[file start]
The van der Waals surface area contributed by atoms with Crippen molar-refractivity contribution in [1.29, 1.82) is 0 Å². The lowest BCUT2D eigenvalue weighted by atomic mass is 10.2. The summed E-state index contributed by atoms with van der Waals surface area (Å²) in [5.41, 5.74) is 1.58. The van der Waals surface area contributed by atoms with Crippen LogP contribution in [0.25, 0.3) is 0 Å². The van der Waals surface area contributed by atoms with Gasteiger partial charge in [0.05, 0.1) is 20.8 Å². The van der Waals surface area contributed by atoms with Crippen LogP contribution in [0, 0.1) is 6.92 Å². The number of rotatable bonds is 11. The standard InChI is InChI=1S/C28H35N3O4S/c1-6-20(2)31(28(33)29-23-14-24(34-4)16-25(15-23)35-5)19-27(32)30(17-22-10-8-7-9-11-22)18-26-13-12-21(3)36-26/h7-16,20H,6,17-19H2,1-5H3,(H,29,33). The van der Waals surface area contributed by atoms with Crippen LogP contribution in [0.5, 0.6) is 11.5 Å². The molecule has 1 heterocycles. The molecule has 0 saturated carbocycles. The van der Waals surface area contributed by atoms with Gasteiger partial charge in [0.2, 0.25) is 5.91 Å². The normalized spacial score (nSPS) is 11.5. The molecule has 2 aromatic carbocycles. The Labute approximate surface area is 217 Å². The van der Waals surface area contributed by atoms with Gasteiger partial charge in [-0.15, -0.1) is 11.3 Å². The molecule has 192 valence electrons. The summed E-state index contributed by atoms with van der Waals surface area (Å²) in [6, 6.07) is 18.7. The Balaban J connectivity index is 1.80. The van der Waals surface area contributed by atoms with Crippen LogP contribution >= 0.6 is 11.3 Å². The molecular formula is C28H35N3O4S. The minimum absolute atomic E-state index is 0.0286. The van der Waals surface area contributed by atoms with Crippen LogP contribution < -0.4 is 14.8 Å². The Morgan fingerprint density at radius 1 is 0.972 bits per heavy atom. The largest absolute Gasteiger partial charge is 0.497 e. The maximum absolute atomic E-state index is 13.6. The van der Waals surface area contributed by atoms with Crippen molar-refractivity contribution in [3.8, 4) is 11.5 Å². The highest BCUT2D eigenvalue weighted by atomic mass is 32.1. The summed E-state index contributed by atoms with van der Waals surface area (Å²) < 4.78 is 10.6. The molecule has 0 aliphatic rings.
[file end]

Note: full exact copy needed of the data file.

The van der Waals surface area contributed by atoms with Crippen molar-refractivity contribution in [1.29, 1.82) is 0 Å². The lowest BCUT2D eigenvalue weighted by atomic mass is 10.2. The summed E-state index contributed by atoms with van der Waals surface area (Å²) in [5.41, 5.74) is 1.58. The van der Waals surface area contributed by atoms with Crippen LogP contribution in [0.25, 0.3) is 0 Å². The van der Waals surface area contributed by atoms with Gasteiger partial charge in [0.05, 0.1) is 20.8 Å². The van der Waals surface area contributed by atoms with Crippen LogP contribution in [0, 0.1) is 6.92 Å². The number of rotatable bonds is 11. The standard InChI is InChI=1S/C28H35N3O4S/c1-6-20(2)31(28(33)29-23-14-24(34-4)16-25(15-23)35-5)19-27(32)30(17-22-10-8-7-9-11-22)18-26-13-12-21(3)36-26/h7-16,20H,6,17-19H2,1-5H3,(H,29,33). The van der Waals surface area contributed by atoms with Crippen LogP contribution in [0.5, 0.6) is 11.5 Å². The molecule has 1 heterocycles. The molecule has 0 saturated carbocycles. The van der Waals surface area contributed by atoms with Gasteiger partial charge in [0.2, 0.25) is 5.91 Å². The normalized spacial score (nSPS) is 11.5. The molecule has 2 aromatic carbocycles. The Labute approximate surface area is 217 Å². The van der Waals surface area contributed by atoms with Gasteiger partial charge in [-0.15, -0.1) is 11.3 Å². The molecule has 192 valence electrons. The summed E-state index contributed by atoms with van der Waals surface area (Å²) in [6, 6.07) is 18.7. The Balaban J connectivity index is 1.80. The van der Waals surface area contributed by atoms with Crippen LogP contribution >= 0.6 is 11.3 Å². The molecular formula is C28H35N3O4S. The minimum absolute atomic E-state index is 0.0286. The van der Waals surface area contributed by atoms with Crippen LogP contribution < -0.4 is 14.8 Å². The Morgan fingerprint density at radius 1 is 0.972 bits per heavy atom. The largest absolute Gasteiger partial charge is 0.497 e. The maximum absolute atomic E-state index is 13.6. The van der Waals surface area contributed by atoms with Crippen molar-refractivity contribution in [3.8, 4) is 11.5 Å². The highest BCUT2D eigenvalue weighted by atomic mass is 32.1. The summed E-state index contributed by atoms with van der Waals surface area (Å²) < 4.78 is 10.6. The molecule has 0 aliphatic rings.